Cyber-physical systems (CPS) that mix modern networking with physical actuators can be vulnerable to hackers. Researchers have recently created a new architecture for CPSs that is immune to a sophisticated kind of cyber attack. Unlike the current methods, the proposed strategy makes it possible to track and recover from an attack in real-time while maintaining safe activity. This paves the way for safe and stable CPS across different application realms, such as smart cities and unmanned public transport.
Cyber protection is the practice of protecting computers, routers, handheld devices, electronic services, networks, and data against malicious attacks. Cyberattacks continue to rise in complexity and size. Looking back at the early 2020 “new year forecasts,” you can never see a nod to an unforeseen worldwide pandemic that will shut down, in several respects, the way we function and start a new standard.
Cybersecurity remains at the core of the issues of countries, organizations, and individuals. In 2015, hackers breached Ukraine’s power grid corporate network and injected malicious malware that sparked a major power outage. Such cyber threats, along with the risks to the civilization they serve, could become more frequent as the number of cyber-physical systems (CPS) grows.
Researchers develop a new approach to detect and recover from sophisticated cyberattacks in real time. This paves the way for secure and reliable CPSs across various application domains, such as smart cities and unmanned public transportation.
A CPS is any network-controlled device containing physical elements that communicate with the natural world in a tangible way. CPSs are unbelievably popular in industries, particularly those incorporating robotics or similar automated machines into the production line. However, as CPSs find their way into social infrastructures such as public transport and energy management, it is much more important to be able to effectively combat different forms of cyberattacks.
In a recent study published in IEEE Transactions on Industrial Informatics, researchers at the Daegu Gyeongbuk Institute of Science and Technology (DGIST), Korea, have established an architecture for CPSs that is robust against a sophisticated cyber assault: a pole-dynamics attack (PDA). In the PDA, the hacker connects to a node in the CPS network and injects fake sensor data. Without sufficient readings from the system’s physical element sensors, the control signals sent to the physical actuators by the control algorithm are inaccurate, allowing them to fail and to behave in unintended, potentially dangerous ways.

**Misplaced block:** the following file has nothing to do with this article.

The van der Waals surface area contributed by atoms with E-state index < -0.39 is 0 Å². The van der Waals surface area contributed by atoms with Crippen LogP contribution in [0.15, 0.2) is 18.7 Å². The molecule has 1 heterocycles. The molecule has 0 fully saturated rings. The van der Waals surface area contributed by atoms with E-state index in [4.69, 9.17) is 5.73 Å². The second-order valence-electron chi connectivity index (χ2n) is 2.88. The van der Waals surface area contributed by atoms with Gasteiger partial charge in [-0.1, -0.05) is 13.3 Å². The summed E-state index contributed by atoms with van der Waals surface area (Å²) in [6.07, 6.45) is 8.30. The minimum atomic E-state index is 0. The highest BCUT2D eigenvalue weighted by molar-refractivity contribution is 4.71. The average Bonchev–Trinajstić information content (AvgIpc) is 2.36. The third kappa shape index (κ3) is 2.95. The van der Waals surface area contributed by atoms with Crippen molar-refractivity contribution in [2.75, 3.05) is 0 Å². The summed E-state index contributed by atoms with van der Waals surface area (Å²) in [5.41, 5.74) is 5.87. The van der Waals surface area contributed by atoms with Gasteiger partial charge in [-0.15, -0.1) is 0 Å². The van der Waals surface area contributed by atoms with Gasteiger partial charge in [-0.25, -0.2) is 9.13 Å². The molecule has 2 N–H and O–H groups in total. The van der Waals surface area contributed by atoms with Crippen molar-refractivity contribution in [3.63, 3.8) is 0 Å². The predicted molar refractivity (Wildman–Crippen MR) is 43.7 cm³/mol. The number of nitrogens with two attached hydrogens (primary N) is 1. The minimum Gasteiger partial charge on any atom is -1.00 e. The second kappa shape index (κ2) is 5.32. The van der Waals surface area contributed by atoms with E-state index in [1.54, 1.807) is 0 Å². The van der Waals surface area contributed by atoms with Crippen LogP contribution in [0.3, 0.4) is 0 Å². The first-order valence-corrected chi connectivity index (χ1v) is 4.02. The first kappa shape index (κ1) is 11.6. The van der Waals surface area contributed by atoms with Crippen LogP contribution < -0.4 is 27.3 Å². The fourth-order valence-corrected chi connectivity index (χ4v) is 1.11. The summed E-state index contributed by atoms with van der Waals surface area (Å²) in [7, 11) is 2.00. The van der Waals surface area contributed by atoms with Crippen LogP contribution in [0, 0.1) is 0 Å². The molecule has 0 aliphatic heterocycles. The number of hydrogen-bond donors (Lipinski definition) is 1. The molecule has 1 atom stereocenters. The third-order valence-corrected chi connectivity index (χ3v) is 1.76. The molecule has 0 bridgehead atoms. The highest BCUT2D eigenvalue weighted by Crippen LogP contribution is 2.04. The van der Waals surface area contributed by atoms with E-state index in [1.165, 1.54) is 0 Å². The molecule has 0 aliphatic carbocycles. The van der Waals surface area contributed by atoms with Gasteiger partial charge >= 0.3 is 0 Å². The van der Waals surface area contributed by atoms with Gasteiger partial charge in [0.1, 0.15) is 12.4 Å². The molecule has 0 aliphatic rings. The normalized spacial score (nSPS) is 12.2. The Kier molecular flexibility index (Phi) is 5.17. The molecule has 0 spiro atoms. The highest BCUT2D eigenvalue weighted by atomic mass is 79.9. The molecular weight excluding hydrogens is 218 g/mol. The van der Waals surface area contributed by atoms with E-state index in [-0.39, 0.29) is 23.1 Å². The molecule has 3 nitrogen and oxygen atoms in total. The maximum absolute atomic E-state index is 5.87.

The need for real-time awareness of the security status of the organisation is becoming increasingly apparent. With the accelerated transition to more cloud servers, the popularity of network-connected smartphones, in addition to shifting to remote work, organisations had to rapidly change their security protocols to ensure that they were protected at all times from every remote location from which they could communicate. This is now the new defense perimeter.
To address PDAs, researchers have introduced a strategy known as software-defined networking (SDN) that makes the CPS network more complex by transmitting signal relays via SDN controllable switches. In addition, the suggested solution depends on a novel attack-detection algorithm implemented in SDN switches, which can trigger an alert to the centralized network manager if false sensor data is injected.
Cyber threats have hit a new degree of maturity, ranging from foreign espionage and major infringements of personal privacy and large-scale destruction of the Internet. Advanced weapons-grade malware capabilities have been leaked, enabling criminals to travel quickly and infect massive quantities of companies and organisations through vast swaths of geographic regions. Big, multi-vector mega-attacks have given rise to the need for advanced and coherent defense systems.
If the network admin has been alerted, it not only cuts off the cyber intruder by pruning the infected nodes, but also sets a new protected course for the data of the sensor. “Existing studies have concentrated only on the detection of attacks, but do not understand the consequences of detection and recovery in real time,” explains Professor Kyung-Joon Park, who led the research. “At the same time, we found these variables in our analysis to clarify their effect on real-time results and to ensure reliable CPS activity.”
The new system was experimentally validated in a dedicated test bed, providing positive results. Excited about the results of the report, Park states, “As CPSs are a vital technology for smart cities and unmanned transport systems, we anticipate our research to be critical in ensuring the efficiency and resilience of CPSs in different application areas.” Having a comprehensive cyber-attack scheme ensures that economic damage and human injury will be avoided. This research therefore paves the way for a more stable future for both CPSs and ourselves.